ArtsAutosBooksBusinessEducationEntertainmentFamilyFashionFoodGamesGenderHealthHolidaysHomeHubPagesPersonal FinancePetsPoliticsReligionSportsTechnologyTravel

Feminism and Social Structures

Updated on March 18, 2019

While multi-ethnic feminism focuses on the effects of location in the system of granting or not granting benefits, and Femenism of men focus on hierarchical relations between men and other men and women, social constructive feminism looks at the structure of the gender-based social system as a whole. Gender is seen as an institution at the community level that permeates all major sociall organizations. As a social institution, gender determines the distribution of power, privileges and economic resources. Standards and stereotyped expectations of self-perceptions of men and women as certain types of human beings as specific ways of working and organizing them and for family life without thinking, analysis or accountability of these standards and expectations. Feminist constructivism sees inequality as the essence of gender itself: women and men are socially heterogeneous in order to justify their unequal treatment. Thus, despite gender overlap with other inequalities, addressing the gender part of inequality structures may be more difficult, since gender is very widespread. In fact, this sweeping spread is what leads many people to believe that these genders are biological, and therefore "normal".

Social constructive feminism focuses on processes that create gender differences and make gender composition invisible at the same time. Examples of common social processes that encourage us to engage in and ignore gender differences are the division of labor in the home that allocates child care and domestic chores to women; gender segregation in professions and wages; the justification for masculine and "natural" feminine characteristics; selective comparisons that ignore similarities, It is the case of separate sports competitions for men and women; the containment, repression and suppression of inappropriate behavior and manifestations, such as aggression in women and affection in men. Social feminism says that both male and female biases based on biological and physiological sex are produced and communicated through social processes. Hormonal and hormonal ambiguity is ignored or exceeded in the sex classification of infants, and the gender of sport and physical effort ignores the interferences of strength and muscle structure.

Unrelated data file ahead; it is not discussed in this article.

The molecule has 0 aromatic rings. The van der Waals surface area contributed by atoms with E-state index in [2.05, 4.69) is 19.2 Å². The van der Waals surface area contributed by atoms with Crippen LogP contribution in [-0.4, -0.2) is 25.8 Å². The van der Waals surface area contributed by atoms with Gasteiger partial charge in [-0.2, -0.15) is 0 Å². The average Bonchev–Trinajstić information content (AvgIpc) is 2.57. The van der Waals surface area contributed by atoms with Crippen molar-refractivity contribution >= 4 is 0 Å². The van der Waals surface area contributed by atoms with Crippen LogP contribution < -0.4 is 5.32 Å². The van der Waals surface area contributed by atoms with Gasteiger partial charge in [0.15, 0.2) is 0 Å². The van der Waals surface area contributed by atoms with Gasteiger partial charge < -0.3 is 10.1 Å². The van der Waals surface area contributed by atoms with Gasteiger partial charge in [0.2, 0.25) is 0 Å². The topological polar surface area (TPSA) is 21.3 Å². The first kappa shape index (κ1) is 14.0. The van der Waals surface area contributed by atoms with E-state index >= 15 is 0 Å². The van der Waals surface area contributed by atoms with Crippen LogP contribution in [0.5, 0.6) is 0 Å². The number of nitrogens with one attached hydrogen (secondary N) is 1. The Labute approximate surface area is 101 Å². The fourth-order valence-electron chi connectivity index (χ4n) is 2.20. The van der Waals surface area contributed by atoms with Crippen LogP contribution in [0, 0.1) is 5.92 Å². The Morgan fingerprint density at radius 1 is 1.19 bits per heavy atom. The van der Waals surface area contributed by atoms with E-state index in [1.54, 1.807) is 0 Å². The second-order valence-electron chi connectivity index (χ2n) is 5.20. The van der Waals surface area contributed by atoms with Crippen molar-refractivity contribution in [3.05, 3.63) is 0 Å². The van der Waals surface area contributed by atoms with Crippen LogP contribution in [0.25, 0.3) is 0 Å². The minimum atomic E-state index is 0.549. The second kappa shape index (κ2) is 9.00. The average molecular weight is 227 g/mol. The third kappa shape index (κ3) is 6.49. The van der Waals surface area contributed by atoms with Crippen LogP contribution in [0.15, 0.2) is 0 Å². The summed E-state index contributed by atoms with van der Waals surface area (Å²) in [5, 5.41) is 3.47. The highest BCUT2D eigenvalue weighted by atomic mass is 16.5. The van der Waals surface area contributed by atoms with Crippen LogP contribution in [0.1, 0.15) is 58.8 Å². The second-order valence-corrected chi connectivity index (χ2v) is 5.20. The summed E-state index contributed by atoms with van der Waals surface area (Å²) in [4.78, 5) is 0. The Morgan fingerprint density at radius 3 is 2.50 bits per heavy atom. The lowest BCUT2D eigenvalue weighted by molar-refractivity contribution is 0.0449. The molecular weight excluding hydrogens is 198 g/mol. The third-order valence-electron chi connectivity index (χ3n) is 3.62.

From the social constructive feminism's perspective, gender differentiation, acceptance of gender behavior and specific appearance, and non-approval of deviations from predetermined criteria are manifestations of power and social control. Religion, law and medicine reinforce the boundaries between women and men and repress gender differences through moral blame and stigmatization, such as identifying improper behavior as wrong, illegal and insane. Social feminism also analyzes the cultural and historical context in which gender is identified and aged. What are the approved, permitted and forbidden sexual behaviors for women and men and for social groups and their transformations over time and place.